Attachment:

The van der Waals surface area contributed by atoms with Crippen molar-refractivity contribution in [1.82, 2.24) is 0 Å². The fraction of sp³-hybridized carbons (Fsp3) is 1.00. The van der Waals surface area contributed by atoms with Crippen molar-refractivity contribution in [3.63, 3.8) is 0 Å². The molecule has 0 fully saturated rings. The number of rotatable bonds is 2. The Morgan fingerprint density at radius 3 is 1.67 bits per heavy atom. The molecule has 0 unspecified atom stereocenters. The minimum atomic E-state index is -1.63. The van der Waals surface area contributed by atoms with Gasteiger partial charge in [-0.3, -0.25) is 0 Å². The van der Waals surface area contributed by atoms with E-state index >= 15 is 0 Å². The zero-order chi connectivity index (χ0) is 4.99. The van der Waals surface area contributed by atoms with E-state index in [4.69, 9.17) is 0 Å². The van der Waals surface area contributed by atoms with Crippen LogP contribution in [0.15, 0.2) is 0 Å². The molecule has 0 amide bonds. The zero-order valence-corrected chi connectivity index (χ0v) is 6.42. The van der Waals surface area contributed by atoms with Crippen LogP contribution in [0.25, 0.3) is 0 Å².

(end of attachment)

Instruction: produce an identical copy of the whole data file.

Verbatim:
The van der Waals surface area contributed by atoms with Crippen molar-refractivity contribution in [1.82, 2.24) is 0 Å². The fraction of sp³-hybridized carbons (Fsp3) is 1.00. The van der Waals surface area contributed by atoms with Crippen molar-refractivity contribution in [3.63, 3.8) is 0 Å². The molecule has 0 fully saturated rings. The number of rotatable bonds is 2. The Morgan fingerprint density at radius 3 is 1.67 bits per heavy atom. The molecule has 0 unspecified atom stereocenters. The minimum atomic E-state index is -1.63. The van der Waals surface area contributed by atoms with Gasteiger partial charge in [-0.3, -0.25) is 0 Å². The van der Waals surface area contributed by atoms with E-state index >= 15 is 0 Å². The zero-order chi connectivity index (χ0) is 4.99. The van der Waals surface area contributed by atoms with E-state index in [4.69, 9.17) is 0 Å². The van der Waals surface area contributed by atoms with Crippen LogP contribution in [0.15, 0.2) is 0 Å². The molecule has 0 amide bonds. The zero-order valence-corrected chi connectivity index (χ0v) is 6.42. The van der Waals surface area contributed by atoms with Crippen LogP contribution in [0.25, 0.3) is 0 Å².